Source: Regtech Africa

Despite the steady rise in the volume of funds raised by African start-ups over the past few years, gender inequalities are still very much in evidence. In the 16 months ending on April 30, 2023, start-ups led by women have raised just $119 million, representing 2.9% of the overall funding raised by African startups during the period. 

African women-led startups raised a cumulative $119.05 million between January 1, 2022, and April 30, 2023, according to a report published, on June 7, 2023, by tech news portal Disrupt Africa and pre-seed investment program Madica.

Entitled “Diversity Dividend: Exploring Gender Equality in the African Tech Ecosystem“, the report explains that women-led startups raised just 2.9% of the $4.05 billion raised by African startups during the period under review.

Of the 711 start-ups that raised funds, 83 were headed by women (11.7%), while 149 had at least one woman in their founding team (21%). The latter category raised $369.10 million. Nigeria tops the list of countries of origin of start-ups with at least one woman in their founding team, ahead of Kenya, South Africa, Egypt, Morocco, Ghana, and Tunisia.

The report also highlights the fact that Africa’s tech landscape is largely dominated by men. Out of a total of 2,395 startups tracked by Disrupt Africa, only 350 (14.6%) were founded or co-founded by women, while only 230 (9.6%) were headed by women.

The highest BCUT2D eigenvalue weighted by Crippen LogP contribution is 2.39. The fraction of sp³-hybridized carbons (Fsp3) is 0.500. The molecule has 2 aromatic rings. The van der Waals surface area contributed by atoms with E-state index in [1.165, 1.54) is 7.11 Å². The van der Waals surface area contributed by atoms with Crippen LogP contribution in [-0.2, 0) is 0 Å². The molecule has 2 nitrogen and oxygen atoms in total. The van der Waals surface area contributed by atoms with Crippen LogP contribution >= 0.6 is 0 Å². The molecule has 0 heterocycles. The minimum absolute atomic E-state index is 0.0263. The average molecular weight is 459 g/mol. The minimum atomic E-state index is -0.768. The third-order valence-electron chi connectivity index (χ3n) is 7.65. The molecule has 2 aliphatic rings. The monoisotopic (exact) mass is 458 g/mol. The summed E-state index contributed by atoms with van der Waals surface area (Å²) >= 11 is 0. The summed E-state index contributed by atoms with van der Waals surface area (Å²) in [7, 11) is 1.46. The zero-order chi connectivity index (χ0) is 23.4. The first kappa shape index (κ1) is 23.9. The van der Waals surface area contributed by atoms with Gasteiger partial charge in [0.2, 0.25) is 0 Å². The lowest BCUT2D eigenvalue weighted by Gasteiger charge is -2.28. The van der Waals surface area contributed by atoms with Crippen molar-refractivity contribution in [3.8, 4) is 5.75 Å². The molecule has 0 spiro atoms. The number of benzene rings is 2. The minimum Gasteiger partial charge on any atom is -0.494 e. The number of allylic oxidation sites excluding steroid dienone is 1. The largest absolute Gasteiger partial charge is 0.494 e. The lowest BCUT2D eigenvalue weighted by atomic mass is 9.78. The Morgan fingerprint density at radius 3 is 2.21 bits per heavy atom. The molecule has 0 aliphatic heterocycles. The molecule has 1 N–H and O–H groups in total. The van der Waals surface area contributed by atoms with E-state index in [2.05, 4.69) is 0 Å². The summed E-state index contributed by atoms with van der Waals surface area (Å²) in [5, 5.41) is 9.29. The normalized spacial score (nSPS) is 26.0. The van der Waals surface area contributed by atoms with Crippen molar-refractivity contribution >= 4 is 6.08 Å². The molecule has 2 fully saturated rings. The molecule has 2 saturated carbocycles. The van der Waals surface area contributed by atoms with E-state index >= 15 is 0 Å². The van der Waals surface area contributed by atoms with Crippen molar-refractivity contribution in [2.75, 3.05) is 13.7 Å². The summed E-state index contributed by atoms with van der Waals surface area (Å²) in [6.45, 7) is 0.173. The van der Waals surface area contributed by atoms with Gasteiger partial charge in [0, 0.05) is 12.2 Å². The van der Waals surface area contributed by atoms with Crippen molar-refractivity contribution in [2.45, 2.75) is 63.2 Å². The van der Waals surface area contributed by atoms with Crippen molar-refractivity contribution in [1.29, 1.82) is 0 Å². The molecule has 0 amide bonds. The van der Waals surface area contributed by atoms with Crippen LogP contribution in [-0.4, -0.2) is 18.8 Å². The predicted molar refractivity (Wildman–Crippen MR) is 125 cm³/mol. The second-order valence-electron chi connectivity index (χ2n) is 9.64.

Although figures vary from one country to the other, the African start-up landscape is still a long way from being gender inclusive. No country has more than 23% of women founders. The countries with the most women founders or co-founders are, in order, Rwanda, Tunisia, Senegal, Ethiopia, and Uganda. The four most developed ecosystems on the continent (Nigeria, South Africa, Kenya, and Egypt) are not gender diversified.

The legal-tech sector tops the list of those with the most women founders and co-founders (26.9%). This is followed by healthtech (22.1%), recruitment and human resources management (22%), ed-tech (17.8%), and e-commerce (17.3%).

The report also shows that 80.8% of women think they have experienced professional prejudice because of their gender. Meanwhile, 50% of them believe they lost professional opportunities directly because of their gender, and 69.2% of the female founders also indicated that they felt negatively impacted by the fact of being women when speaking to a potential investor.

Source: Regtech Africa